A Digital Humanities Case Study
The goal of this lab is to use the Talmud as a primary example of using digital tools to provide new experiences and methods of engagement with traditionally-printed content that are not possible with printed texts.
The Talmud is a collection of religious works that represents the core canon of Jewish law, lore, and wisdom. It is studied by hundreds of thousands of people today around the world. Aside from constituting the standard curriculum for Jewish seminaries and yeshivot and the launching point for Jewish legal discussions, it is also studied by a growing number of layman and scholars alike in the ever-popular Daf Yomi (daily page) learning program.
The vast majority of this study is done through the printed text, paginated into 2,711 folios. The page has a distinct and standardized visual form (tzurat hadaf). It is this unique—and culturally revered—form, which visually relates commentaries, related texts, and references, as well as the inherent hypertextuality of the main text, that makes the Talmud a compelling case study for the enhancement that digital affordances can provide.
With the rise of web technologies in the 21st century, various digital platforms have come about, providing tools such as translation and easy-access to external sources. These projects are used widely, but we believe there is much improvement to be made.
While the largest free projects (Sefaria and AlHatorah, for instance) allow access to the text of the Talmud and its commentaries for free, they do not provide the classic and integrative visual form of the Talmud. This visual form has great historical, cultural, and pragmatic significance, and we believe that it has been and will continue to be important for beginner and advanced users alike. We wish to emulate more of the print-based experience online, while taking advantage of the unique digital affordances of the web to provide accessibility and enhancement tools. Thus, we will continue to make learning online an attractive and expansive option without sacrificing the standardized and familiar tzurat hadaf.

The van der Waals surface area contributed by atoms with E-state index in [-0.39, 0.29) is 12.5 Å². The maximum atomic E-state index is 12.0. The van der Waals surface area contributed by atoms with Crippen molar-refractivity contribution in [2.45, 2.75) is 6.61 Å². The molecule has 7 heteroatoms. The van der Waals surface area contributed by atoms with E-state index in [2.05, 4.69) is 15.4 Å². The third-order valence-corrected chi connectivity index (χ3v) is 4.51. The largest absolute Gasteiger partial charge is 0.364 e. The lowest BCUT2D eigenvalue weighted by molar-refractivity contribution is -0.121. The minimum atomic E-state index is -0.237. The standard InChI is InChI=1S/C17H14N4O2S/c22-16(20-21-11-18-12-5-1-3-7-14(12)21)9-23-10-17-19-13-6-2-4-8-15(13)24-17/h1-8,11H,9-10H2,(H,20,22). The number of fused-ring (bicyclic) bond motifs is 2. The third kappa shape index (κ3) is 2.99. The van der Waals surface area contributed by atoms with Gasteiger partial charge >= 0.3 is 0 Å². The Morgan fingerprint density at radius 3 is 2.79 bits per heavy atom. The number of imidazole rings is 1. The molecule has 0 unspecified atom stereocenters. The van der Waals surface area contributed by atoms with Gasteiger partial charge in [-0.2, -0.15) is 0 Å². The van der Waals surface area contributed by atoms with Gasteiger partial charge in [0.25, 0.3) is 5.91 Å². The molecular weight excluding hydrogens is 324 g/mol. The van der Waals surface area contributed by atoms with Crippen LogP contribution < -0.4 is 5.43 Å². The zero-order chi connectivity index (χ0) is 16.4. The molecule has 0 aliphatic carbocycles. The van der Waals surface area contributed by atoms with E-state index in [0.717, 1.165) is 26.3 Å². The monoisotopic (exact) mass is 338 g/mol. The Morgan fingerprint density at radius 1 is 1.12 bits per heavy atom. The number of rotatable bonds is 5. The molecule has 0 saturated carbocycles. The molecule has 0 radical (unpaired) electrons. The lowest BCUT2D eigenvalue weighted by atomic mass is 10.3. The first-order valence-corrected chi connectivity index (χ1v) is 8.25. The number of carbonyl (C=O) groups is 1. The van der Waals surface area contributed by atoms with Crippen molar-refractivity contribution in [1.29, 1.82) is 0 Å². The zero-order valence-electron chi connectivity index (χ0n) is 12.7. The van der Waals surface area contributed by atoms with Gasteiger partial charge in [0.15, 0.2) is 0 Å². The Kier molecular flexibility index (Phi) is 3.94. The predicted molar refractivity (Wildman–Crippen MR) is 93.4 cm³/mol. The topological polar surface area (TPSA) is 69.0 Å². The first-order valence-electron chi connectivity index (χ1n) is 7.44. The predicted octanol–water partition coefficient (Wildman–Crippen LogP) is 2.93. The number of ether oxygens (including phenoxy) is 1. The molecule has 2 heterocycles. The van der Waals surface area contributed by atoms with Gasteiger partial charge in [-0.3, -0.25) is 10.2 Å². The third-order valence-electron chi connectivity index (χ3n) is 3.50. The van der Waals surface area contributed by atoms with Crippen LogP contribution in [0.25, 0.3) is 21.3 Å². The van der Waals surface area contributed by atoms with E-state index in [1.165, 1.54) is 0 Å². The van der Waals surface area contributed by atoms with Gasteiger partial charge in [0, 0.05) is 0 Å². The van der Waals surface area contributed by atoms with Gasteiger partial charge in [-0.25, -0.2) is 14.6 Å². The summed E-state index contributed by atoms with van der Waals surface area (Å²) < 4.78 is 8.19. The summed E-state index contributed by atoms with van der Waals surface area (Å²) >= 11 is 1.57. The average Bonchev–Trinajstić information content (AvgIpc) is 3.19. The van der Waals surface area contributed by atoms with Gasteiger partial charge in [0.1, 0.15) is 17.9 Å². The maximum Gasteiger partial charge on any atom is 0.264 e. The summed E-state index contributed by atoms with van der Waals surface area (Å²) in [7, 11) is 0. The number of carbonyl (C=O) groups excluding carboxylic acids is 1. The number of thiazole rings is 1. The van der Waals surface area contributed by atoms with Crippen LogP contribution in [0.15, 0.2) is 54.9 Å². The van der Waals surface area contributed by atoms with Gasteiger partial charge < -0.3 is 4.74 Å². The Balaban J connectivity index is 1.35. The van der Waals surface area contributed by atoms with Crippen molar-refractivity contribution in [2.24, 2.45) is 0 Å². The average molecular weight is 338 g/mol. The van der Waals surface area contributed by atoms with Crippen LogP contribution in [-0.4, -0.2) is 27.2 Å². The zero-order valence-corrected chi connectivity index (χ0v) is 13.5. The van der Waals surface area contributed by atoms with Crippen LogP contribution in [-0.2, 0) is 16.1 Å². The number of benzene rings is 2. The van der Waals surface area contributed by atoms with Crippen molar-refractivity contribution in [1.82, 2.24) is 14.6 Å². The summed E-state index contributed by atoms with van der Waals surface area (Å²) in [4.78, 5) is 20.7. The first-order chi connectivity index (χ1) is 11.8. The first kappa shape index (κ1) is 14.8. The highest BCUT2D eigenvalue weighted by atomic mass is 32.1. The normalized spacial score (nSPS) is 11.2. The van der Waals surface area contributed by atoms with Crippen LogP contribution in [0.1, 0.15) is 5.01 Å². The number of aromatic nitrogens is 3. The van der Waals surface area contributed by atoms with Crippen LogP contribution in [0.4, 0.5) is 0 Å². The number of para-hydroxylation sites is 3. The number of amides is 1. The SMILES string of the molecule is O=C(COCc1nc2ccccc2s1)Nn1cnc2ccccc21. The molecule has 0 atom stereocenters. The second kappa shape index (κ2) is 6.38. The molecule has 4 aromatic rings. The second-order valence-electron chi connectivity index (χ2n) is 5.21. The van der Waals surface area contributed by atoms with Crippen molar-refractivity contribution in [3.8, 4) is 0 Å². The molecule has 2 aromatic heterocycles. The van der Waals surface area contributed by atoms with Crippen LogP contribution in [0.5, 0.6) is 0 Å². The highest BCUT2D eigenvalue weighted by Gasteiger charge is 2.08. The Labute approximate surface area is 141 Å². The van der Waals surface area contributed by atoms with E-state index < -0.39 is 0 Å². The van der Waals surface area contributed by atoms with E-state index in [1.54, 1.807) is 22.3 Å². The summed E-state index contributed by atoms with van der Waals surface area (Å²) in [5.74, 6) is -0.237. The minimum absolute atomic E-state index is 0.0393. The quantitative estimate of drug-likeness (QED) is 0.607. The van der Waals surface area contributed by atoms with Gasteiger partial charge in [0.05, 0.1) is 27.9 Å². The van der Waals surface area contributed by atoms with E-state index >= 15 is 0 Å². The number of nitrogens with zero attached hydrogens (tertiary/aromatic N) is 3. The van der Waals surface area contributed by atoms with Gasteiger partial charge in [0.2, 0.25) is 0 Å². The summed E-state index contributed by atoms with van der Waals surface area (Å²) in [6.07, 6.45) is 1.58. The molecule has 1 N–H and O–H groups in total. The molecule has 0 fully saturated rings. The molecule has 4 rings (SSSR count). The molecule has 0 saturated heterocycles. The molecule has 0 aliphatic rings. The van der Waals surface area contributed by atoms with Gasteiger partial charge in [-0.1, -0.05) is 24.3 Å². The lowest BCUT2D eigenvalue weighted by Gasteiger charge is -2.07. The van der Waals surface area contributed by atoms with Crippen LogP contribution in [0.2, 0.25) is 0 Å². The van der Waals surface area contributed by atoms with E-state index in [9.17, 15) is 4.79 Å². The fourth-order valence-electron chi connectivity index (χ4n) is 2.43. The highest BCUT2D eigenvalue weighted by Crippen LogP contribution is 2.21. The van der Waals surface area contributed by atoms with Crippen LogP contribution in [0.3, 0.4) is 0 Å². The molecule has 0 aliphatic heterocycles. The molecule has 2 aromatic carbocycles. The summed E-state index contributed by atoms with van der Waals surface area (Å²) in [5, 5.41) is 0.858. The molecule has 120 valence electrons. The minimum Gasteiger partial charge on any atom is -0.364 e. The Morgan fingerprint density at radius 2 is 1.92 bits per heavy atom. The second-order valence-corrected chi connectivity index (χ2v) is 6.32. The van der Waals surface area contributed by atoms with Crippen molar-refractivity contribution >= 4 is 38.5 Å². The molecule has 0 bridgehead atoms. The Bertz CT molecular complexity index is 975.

The few projects that do seek to implement the tzurat hadaf using web technologies are not open source, and thus their digital tooling ends with their specific implementation. In addition to our prototypes, we wish to provide an open-source base that others can build upon, adding to the small-but-growing library of tools and platforms that are available for digital Talmud. It has been noted that the daf did not start with the Talmud—the format of main text and wrap-around commentaries has been used in both Latin and Hebrew Bibles, as well as canon law—and it does not need to end with it. Our generalized framework will enable new uses for the daf, including and beyond the Talmud.
So far, we have begun the development of the open source package allowing anyone to create daf-like media on the Web, and we’ve also made significant progress creating the algorithm that renders Talmud pages automatically. We’ve also designed and begun development on various translation and notetaking tools that enhance the study of the Talmud using the digital affordances of the Web.
By the end of the Spring semester, we will present a fully interactive demo as well as a prototype to demonstrate the ideal use case of our software. If we are approved for the fall, we plan to create modern commentary glosses that aggregate recent English-speaking Talmud scholars.